Conventional wisdom is that all political parties cheat. But in 2018, Republicans are doing a hell of a lot more of it than Democrats.
Stung by losses across the country, the GOP—the self-proclaimed party of traditional values and American patriotism—is resorting to the kinds of chicanery not seen since the days of Tammany Hall. In Michigan, Wisconsin, and North Carolina, Republicans who lost the 2018 elections are now trying to rig future ones, strip the winners of their power, and force them to continue the Republican policies that voters just rejected.
Their nakedly anti-democratic actions—taken while they hope no one is paying attention—are desperate attempts to forestall the demographic reality: that a party now wedded to Trumpist white supremacy cannot survive in a more diverse America.
In Wisconsin, state Republicans got shellacked, losing the governor’s mansion and several legislative seats. In response, they’re about to pass a wave of sore-loser, lame-duck legislation that strips Governor-Elect Tony Evers of much of his power, eliminates the office of solicitor general entirely, preserves a corrupt pro-business board that Evers promised to scrap, and forbids Evers from keeping his campaign promise to stop fighting Obamacare.
There are a host of smaller steps too in the 141 pages of legislation that were drafted in secret last week and rushed to the Wisconsin State Assembly floor this week: allowing the legislature to effectively hire its own attorney general, reducing the power of the actual attorney general, and requiring Evers to implement work requirements for Medicaid.
For good measure, the bills also have a host of voter suppression measures: cutting early voting from six to two weeks, separating the primary for state supreme court (where Republicans have a one-seat edge) from the general primary, and cementing outgoing governor Scott Walker’s voter ID regulations.
All of this is taking place in one of the most Republican-gerrymandered states in the country. In the recent election, Democrats won 54 percent of the statewide vote, but only 36 out of 99 seats in the legislature. In January, the Supreme Court allowed Wisconsin’s gerrymandered electoral map to remain in place after Chief Justice Roberts called the proof of its partisan slant “sociological gobbledygook.”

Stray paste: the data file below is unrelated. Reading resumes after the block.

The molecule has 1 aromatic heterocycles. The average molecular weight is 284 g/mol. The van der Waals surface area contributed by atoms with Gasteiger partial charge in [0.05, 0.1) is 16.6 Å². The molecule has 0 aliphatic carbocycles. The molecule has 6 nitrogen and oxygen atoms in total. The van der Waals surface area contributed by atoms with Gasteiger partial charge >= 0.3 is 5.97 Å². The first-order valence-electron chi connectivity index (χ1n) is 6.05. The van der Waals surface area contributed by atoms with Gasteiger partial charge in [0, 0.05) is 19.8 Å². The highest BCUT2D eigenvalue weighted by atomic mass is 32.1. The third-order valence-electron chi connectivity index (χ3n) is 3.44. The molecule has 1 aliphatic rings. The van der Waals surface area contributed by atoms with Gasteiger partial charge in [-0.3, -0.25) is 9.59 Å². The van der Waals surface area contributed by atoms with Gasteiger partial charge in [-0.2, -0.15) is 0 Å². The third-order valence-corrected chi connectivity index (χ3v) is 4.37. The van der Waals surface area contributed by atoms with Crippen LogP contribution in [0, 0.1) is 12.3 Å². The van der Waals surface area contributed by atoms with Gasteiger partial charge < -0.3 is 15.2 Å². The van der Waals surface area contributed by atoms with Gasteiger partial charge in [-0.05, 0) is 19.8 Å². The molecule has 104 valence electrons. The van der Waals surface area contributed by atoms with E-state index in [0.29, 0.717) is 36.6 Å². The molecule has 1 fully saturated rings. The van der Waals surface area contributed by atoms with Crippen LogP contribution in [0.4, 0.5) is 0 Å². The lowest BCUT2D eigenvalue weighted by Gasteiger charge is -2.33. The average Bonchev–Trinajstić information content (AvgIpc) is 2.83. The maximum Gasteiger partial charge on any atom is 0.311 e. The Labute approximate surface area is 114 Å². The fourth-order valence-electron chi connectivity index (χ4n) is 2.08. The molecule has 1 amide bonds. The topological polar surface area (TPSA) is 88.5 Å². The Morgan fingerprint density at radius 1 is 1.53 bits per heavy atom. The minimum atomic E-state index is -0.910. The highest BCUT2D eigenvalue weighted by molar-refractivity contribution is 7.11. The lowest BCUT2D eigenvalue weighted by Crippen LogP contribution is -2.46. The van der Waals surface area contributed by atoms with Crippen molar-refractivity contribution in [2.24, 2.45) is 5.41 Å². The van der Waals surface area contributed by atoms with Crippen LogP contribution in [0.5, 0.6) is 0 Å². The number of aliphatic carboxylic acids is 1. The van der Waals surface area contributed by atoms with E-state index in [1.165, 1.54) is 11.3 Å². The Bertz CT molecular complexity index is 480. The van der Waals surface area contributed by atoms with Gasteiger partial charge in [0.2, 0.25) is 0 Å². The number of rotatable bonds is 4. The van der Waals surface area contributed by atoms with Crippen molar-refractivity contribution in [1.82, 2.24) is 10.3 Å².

And all this is taking place in the holiday season when people may be distracted. State Senate Majority Leader Scott Fitzgerald told the Milwaukee Journal-Sentinel, “It’s real kind of inside baseball, kind of legislative stuff that it’s hard for me to believe people will get too excited about.”
So he hopes.
Neighboring Michigan has apparently contracted the same anti-democratic flu as Wisconsin. There, too, Democrats won the races for governor and attorney general, and the lame-duck Republican legislature has proposed a similar package of steps to reduce their power: empowering the legislature to basically act as the state attorney general and shifting the oversight of election law from the secretary of state (also an incoming Democrat) to a bipartisan commission.
The Detroit Free Press reported that Republicans in the legislature were particularly incensed at Attorney General-Elect Dara Nessel’s statement on the campaign trail that she would have difficulty defending laws she believed to be unconstitutional, including one that allows state-funded adoption agencies to turn away gay couples.
Of course, all attorneys general have this discretion, which is how former Attorney General Jeff Sessions used his civil rights division to investigate claims of discrimination against white people, and refused to defend the Affordable Care Act in court.